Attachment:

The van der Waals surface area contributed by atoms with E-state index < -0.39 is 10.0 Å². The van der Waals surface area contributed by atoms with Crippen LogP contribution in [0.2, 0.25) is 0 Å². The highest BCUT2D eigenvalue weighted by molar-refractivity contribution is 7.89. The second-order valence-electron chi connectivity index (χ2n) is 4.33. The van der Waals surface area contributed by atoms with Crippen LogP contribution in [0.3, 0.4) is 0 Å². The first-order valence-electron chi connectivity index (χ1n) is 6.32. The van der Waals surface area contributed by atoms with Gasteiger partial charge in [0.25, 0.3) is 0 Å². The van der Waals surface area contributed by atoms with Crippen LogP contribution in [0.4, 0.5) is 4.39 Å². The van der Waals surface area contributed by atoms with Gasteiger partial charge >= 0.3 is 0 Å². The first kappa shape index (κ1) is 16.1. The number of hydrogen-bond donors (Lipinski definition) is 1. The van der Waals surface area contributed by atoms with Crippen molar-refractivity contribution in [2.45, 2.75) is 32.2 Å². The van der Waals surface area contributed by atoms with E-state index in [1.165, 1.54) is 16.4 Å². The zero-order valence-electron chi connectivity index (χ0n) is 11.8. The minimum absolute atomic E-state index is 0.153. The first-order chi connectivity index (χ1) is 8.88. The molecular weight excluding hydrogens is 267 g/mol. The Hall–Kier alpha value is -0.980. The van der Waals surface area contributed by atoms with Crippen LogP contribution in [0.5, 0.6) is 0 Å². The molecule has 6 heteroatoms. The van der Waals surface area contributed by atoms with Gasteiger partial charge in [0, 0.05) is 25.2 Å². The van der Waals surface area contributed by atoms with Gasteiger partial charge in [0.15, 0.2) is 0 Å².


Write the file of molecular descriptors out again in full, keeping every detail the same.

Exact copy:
The van der Waals surface area contributed by atoms with E-state index < -0.39 is 10.0 Å². The van der Waals surface area contributed by atoms with Crippen LogP contribution in [0.2, 0.25) is 0 Å². The highest BCUT2D eigenvalue weighted by molar-refractivity contribution is 7.89. The second-order valence-electron chi connectivity index (χ2n) is 4.33. The van der Waals surface area contributed by atoms with Crippen LogP contribution in [0.3, 0.4) is 0 Å². The first-order valence-electron chi connectivity index (χ1n) is 6.32. The van der Waals surface area contributed by atoms with Gasteiger partial charge in [0.25, 0.3) is 0 Å². The van der Waals surface area contributed by atoms with Crippen LogP contribution in [0.4, 0.5) is 4.39 Å². The van der Waals surface area contributed by atoms with Gasteiger partial charge >= 0.3 is 0 Å². The first kappa shape index (κ1) is 16.1. The number of hydrogen-bond donors (Lipinski definition) is 1. The van der Waals surface area contributed by atoms with Crippen molar-refractivity contribution in [2.45, 2.75) is 32.2 Å². The van der Waals surface area contributed by atoms with E-state index in [1.165, 1.54) is 16.4 Å². The zero-order valence-electron chi connectivity index (χ0n) is 11.8. The minimum absolute atomic E-state index is 0.153. The first-order chi connectivity index (χ1) is 8.88. The molecular weight excluding hydrogens is 267 g/mol. The Hall–Kier alpha value is -0.980. The van der Waals surface area contributed by atoms with Crippen LogP contribution in [0.5, 0.6) is 0 Å². The molecule has 6 heteroatoms. The van der Waals surface area contributed by atoms with Gasteiger partial charge in [0, 0.05) is 25.2 Å². The van der Waals surface area contributed by atoms with Gasteiger partial charge in [0.15, 0.2) is 0 Å².